Indiana soybean farmer, Hugh Bowman, is taking his one-man-war against agriculture giant Monsanto to the Supreme Court on Tuesday where both sides will present their arguments (.pdf) to the high court. The suit calls into question essential patent rights and, more importantly, challenges whether anyone can legally "control a product of life."
A Monsanto customer for years, 75-year-old Bowman devotedly bought and planted their genetically modified (gm) 'Roundup Ready' soybean seeds each year. He crossed the corporation in 2007 when they accused Bowman of infringing on their seed patents after he planted an unmarked mix of soybeans which he purchased from a local grain elevator that supposedly contained the Monsanto gene.
After being ordered to pay $84,000, Bowman is appealing the charge and bringing his case to the high court where he will present before the chief justices, including former Monsanto attorney Justice Clarence Thomas.
"Bowman vs. Monsanto Co. will be decided based on the court's interpretation of a complex web of seed and plant patent law," writes Debbie Barker, Program Director for Save Our Seeds (SOS), and George Kimbrell, staff attorney for Center for Food Safety (CFS), in an op-ed published Tuesday, "but the case also reflects something much more basic: Should anyone, or any corporation, control a product of life?"
[Monsanto's] logic is troubling to many who point out that it is the nature of seeds and all living things, whether patented or not, to replicate. Monsanto's claim that it has rights over a self-replicating natural product should raise concern. Seeds, unlike computer chips, for example, are essential to life. If people are denied a computer chip, they don't go hungry. If people are denied seeds, the potential consequences are much more threatening.
The case has garnered national attention as it touches upon an essential debate between corporate ownership versus essential rights and sustainability.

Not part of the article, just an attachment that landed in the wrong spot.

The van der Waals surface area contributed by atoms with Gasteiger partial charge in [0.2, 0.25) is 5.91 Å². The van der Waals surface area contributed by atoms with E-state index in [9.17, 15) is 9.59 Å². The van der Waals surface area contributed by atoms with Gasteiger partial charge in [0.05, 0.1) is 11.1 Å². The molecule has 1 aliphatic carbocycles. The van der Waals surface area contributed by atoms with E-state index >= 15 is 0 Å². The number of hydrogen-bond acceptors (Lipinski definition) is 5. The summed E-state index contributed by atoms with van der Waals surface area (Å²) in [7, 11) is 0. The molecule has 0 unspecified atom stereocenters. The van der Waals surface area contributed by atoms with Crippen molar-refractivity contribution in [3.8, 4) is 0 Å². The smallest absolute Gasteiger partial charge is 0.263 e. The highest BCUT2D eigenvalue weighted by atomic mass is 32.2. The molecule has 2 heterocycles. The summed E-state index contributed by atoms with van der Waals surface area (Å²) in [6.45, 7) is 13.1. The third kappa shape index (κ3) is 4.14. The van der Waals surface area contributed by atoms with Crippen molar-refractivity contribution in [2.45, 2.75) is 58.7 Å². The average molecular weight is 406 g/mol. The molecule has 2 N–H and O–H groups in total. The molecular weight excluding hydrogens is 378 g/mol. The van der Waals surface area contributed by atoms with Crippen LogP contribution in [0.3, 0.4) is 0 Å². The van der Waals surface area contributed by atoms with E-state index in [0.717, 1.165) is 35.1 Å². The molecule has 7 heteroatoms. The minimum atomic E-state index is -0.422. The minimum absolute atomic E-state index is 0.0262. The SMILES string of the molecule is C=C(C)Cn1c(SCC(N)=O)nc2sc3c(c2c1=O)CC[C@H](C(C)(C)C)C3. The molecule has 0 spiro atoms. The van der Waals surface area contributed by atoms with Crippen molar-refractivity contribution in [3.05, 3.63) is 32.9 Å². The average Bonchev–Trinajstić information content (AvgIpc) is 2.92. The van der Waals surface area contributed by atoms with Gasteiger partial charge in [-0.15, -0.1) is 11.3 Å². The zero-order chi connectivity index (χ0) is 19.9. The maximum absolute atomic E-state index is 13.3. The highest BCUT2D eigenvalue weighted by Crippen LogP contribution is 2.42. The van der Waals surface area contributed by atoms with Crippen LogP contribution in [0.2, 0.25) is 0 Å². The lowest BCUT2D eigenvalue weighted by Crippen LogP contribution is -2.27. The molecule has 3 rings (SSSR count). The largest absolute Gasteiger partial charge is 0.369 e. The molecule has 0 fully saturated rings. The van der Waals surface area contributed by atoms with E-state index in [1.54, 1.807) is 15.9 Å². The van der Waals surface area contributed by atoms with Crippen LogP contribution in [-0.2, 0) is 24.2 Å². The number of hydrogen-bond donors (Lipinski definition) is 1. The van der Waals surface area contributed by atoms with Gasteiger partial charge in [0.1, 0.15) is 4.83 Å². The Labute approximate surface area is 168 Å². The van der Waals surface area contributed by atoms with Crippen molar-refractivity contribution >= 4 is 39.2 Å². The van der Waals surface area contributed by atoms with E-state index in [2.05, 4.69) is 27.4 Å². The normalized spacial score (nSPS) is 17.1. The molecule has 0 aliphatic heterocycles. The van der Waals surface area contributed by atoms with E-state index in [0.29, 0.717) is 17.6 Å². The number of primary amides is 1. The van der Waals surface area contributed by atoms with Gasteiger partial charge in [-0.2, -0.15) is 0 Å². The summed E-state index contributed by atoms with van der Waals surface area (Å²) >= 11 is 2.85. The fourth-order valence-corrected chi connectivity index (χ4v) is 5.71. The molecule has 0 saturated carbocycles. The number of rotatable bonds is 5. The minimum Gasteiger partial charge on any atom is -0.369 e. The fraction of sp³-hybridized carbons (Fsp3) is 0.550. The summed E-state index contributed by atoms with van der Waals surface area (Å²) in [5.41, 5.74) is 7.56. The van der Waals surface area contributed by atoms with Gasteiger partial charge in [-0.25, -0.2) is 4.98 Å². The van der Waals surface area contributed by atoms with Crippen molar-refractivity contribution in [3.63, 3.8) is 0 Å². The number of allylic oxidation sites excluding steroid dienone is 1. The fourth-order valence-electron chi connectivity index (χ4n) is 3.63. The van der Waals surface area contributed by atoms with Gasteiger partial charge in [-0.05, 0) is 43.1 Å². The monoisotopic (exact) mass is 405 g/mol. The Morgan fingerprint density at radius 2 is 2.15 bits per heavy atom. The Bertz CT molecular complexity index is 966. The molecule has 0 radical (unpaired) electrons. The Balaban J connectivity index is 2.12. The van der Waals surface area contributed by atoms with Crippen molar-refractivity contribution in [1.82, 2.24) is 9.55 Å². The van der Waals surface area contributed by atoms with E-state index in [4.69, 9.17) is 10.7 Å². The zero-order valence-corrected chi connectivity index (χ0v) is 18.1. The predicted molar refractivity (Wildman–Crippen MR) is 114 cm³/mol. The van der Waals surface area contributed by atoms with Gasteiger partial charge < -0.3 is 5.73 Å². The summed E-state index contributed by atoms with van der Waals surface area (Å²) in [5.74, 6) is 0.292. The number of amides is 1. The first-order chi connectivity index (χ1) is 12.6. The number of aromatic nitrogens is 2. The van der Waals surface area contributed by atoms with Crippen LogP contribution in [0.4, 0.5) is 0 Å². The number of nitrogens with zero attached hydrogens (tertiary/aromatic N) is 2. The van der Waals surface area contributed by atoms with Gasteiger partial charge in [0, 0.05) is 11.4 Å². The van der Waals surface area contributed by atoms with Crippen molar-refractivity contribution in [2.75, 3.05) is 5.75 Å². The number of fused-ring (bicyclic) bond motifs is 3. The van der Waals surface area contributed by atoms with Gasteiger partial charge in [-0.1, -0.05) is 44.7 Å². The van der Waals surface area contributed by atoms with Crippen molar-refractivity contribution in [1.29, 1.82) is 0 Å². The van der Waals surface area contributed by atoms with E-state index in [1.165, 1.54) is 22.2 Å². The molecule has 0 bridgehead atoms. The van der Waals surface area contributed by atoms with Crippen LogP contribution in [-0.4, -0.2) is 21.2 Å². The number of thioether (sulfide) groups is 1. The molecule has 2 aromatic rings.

In a supporting brief filed by the sustainable food advocacy group, the Center for Food Safety (CFS), they argue that intellectual property rules have spurred the privatization and concentration of the world’s seed supply with only ten companies controlling nearly two-thirds of all commercial seed for major crops, effectively driving up prices and dangerously limiting the variety of seeds planted.
Bowman's pro-bono representation Mark Walters, from the firm of Frommer Lawrence and Haug, is reportedly prepared to argue on the principle on "patent exhaustion" that the second-hand seeds are lawfully owned by the purchaser, not by the original patent holder.
As Walters explained to NPR, if you buy something that's covered by a patent, you own it, outright. "You're allowed to put it on Craigslist and sell it, you're allowed to use it for your 'ordinary pursuits of life' is the quote from some of the old cases that we're relying on. Imagine how commerce would work if patents owners could come out of nowhere and surprise purchasers and tell them, 'Oh, you need to pay me a royalty, because I own a patent on this thing that you just bought.'"
The ramifications of this argument are widespread, as evidenced by the numerous other industries which have come to Monsanto's defense including the biotech and computer software industries.
According to the Indiana Star, the Department of Justice is also siding with the corporate patent holders, reportedly asking the Supreme Court not to hear Bowman's appeal on the basis that "the court’s decision could have repercussions for man-made cell lines, DNA molecules, some nanotechnologies and other technologies that involve self-replicating features."
Ahead of Tuesday's hearing, CFS and SOS issued a report, "Seed Giants vs. U.S. Farmers," (.pdf) which examines how the "current seed patent regime has led to a radical shift to consolidation and control of global seed supply and how these patents have abetted corporations, such as Monsanto, to sue U.S. farmers for alleged seed patent infringement."
Some of the reports findings include:
As of January 2013, Monsanto, alleging seed patent infringement, had filed 144 lawsuits involving 410 farmers and 56 small farm businesses in at least 27 different states.
Today, three corporations control 53 percent of the global commercial seed market.
Seed consolidation has led to market control resulting in dramatic increases in the price of seeds. From 1995-2011, the average cost to plant one acre of soybeans has risen 325 percent; for cotton prices spiked 516 percent and corn seed prices are up by 259 percent.
“Corporations did not create seeds," said the reports lead author Debbie Barker, adding that their assertion of seed patents threatens a resource "that is vital to survival, and that, historically, has been in the public domain.”